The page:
An Interview with WiseOceans… Tristan Brown from Coral Cay Conservation

This week we’ve been chatting with Tristan Brown of Coral Cay Conservation.  Tristan has always known that marine conservation was the career path for him but read on for his advice on working hard, expanding your skill set and paying attention in class…

Name: Tristan Brown

Job Title: Head of Operations

Organisation: Coral Cay Conservation / Adventure Lifesigns

  • What inspired you to pursue a career in marine conservation?

I have always had an interest in the marine world from a young age.  I remember when a teacher asked me at primary school what I wanted to be, even then my answer was a marine biologist (although if I am being honest I didn’t really know what one was, I just knew there had been one on a David Attenborough documentary and it looked fun).  The idea though stayed with me throughout school and when it came time to go to Uni, it was an easy decision….Marine Biology.

At this point I hadn’t really ever thought about conservation specifically and it was only when I finished Uni and signed up for a volunteering programme in Madagascar that I truly found what I wanted to do with my career.  Within the first few days of my 6 week trip I knew that this was the job for me.  Seeing the impacts that declining reefs and fish stocks were having on, not just the environment, but also the people that rely so heavily on them made me realise just how important this work was.  I was hooked, there was no turning back and for the last 10 years I have working in marine conservation.

  • What steps did you take/are you taking to achieve your career goals?

Experience and qualifications are the two main areas that I worked on.  Getting my PADI Divemaster and Mountain Leader opened so many doors for me.  Likewise building skills in areas that although they are not directly part of the roles I have been going for but are still things that made my CV stand out and show that I would be a valued member of a team in remote areas.  In particular, First Aid training and getting professional qualifications like Off Site Safety Management and Risk Assessment experience.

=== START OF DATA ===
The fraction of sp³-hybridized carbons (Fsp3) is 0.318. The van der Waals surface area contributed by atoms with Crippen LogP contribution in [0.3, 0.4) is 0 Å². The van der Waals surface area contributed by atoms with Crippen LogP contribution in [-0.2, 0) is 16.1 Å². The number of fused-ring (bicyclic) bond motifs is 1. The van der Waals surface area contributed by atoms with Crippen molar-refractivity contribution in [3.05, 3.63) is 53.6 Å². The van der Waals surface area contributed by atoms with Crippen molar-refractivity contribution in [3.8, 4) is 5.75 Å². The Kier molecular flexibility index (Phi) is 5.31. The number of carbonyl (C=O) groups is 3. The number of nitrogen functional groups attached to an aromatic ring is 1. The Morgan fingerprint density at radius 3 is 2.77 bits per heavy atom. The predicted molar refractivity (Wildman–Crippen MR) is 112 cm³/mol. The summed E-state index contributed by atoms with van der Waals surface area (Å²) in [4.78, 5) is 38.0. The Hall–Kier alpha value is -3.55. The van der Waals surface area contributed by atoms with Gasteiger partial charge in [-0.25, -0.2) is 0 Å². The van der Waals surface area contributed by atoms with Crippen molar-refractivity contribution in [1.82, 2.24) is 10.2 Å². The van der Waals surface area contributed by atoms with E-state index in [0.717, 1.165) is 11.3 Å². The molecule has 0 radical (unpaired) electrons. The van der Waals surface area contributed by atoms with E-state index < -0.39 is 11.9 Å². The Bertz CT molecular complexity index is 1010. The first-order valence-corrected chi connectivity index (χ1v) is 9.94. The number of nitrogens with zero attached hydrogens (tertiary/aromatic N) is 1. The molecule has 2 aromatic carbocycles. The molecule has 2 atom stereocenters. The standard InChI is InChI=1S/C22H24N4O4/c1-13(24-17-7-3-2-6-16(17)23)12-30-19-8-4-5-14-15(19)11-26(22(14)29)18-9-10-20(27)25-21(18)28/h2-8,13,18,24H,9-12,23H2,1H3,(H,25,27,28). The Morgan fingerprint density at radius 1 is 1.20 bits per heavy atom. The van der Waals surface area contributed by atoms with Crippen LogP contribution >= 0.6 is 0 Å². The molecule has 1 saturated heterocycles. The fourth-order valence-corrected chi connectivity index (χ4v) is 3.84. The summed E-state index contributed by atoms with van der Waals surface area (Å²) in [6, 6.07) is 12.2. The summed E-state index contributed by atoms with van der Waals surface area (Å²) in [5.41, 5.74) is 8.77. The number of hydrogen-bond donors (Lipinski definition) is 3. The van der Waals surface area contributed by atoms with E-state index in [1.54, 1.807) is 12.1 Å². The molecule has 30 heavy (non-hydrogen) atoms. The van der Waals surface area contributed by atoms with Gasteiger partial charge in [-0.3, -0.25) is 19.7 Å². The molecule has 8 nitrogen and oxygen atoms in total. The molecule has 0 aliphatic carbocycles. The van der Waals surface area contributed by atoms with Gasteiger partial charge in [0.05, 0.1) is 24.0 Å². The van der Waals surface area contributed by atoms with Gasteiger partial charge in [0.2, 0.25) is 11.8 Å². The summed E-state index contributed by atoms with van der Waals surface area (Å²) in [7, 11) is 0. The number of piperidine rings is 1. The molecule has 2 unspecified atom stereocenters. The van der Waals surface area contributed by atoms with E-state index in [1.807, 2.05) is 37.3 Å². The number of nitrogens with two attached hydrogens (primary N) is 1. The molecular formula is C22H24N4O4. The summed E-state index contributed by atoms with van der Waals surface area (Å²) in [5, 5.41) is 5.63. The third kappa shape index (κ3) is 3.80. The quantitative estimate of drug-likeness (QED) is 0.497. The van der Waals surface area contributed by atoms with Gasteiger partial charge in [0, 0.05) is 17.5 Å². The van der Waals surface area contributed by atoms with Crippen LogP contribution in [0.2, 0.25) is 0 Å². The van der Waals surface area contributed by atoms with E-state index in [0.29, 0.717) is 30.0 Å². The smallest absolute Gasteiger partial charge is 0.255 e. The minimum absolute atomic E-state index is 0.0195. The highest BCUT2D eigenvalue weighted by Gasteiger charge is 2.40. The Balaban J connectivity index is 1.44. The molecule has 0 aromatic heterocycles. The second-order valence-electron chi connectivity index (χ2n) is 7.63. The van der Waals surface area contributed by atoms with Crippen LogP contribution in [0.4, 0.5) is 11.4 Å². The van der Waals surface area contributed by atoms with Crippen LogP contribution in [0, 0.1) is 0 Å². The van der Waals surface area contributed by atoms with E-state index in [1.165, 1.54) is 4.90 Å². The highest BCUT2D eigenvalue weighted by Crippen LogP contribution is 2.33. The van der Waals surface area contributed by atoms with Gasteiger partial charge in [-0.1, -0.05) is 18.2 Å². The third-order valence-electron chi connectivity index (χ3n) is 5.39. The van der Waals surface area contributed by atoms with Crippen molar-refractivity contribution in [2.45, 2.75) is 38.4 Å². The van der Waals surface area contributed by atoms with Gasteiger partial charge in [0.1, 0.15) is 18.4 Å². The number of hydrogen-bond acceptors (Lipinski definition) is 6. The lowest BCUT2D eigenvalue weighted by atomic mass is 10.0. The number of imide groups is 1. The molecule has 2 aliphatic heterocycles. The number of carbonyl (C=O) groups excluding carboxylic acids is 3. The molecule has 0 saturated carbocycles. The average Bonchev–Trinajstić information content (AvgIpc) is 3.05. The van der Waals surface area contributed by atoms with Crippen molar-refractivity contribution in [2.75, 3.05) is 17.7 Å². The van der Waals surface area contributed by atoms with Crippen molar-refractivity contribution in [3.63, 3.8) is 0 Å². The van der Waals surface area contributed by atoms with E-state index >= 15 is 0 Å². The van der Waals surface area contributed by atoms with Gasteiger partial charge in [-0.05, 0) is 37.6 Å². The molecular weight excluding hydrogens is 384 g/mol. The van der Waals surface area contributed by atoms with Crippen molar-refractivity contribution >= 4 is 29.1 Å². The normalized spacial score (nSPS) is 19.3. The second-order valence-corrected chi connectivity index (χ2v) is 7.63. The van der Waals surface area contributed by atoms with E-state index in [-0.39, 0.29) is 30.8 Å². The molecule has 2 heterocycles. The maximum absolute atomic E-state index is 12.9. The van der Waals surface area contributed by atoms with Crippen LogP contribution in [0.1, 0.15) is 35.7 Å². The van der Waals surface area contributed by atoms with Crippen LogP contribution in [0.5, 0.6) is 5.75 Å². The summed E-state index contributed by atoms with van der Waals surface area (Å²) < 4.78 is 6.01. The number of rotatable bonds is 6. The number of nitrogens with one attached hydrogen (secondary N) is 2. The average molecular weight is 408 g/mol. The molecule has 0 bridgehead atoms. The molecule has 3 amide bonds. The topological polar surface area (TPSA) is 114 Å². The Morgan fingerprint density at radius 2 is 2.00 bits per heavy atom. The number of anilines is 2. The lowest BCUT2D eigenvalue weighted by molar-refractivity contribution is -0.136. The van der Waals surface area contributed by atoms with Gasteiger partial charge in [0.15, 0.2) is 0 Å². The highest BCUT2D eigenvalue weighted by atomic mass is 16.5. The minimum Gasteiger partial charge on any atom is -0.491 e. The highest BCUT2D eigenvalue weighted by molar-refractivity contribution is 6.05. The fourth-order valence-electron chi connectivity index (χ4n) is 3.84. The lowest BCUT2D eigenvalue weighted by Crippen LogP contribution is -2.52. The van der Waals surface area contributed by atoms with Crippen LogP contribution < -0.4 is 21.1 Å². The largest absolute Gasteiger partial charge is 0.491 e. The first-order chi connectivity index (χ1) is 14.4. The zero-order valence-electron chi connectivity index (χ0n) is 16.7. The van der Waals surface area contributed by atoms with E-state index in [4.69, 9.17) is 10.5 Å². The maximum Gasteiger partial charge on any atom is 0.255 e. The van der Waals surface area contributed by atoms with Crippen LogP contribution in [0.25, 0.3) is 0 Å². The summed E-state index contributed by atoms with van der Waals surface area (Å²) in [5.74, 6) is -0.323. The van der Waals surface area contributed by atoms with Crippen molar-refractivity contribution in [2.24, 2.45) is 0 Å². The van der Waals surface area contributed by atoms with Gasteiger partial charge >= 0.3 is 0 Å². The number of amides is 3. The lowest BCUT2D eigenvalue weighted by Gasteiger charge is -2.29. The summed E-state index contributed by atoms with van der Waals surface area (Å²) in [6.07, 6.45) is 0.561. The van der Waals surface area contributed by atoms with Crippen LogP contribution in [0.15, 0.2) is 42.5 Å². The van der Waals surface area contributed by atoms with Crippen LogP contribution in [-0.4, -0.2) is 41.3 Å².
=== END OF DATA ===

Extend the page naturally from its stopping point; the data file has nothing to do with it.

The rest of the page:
My next step is going to be my PADI Instructors along with looking at more advanced Health and Safety courses.

  • How did you land your current job/position? 

It was a combination of hard work with a lot of luck thrown in.  For years I had been building my experience in any way that I could by working for a range of companies around the world.  I started in Madagascar, spending about a year there before moving to the Philippines to work with Coral Cay Conservation.  By this point I had been living on expedition sites for about 19 months and so applied for a job as a Marine Biologist on a tourist dive boat in Northern Queensland.  It was great to work as a commercial dive guide as my previous experience on expedition sites was very different and so I had to completely change my way of thinking about dive profiles and how strict you can be with guests!  After about a year though I really missed the simple life and got a job on another expedition site, spending the next 13 months on the Yucatan in Mexico.  After being away for the best part of 4 years I came back to the UK to try and find a “proper” job.  This was where the luck came in.  1 week after getting back the Head of Operations job for Coral Cay was advertised.  Having already worked for them in the Philippines I had a good understanding of how they operated with the added bonus of the fact that I had got to know the person who was now interviewing me for the role.  It really was a case of being in the right place at the right time and knowing the right person.

After getting the job, less than a year later Coral Cay was bought by the Lifesigns Group and I became the Head of Operations for the group.  This has meant that my role has now diversified and although I still get to be involved with marine conservation projects I also get to help plan and run trips that take people all over the world.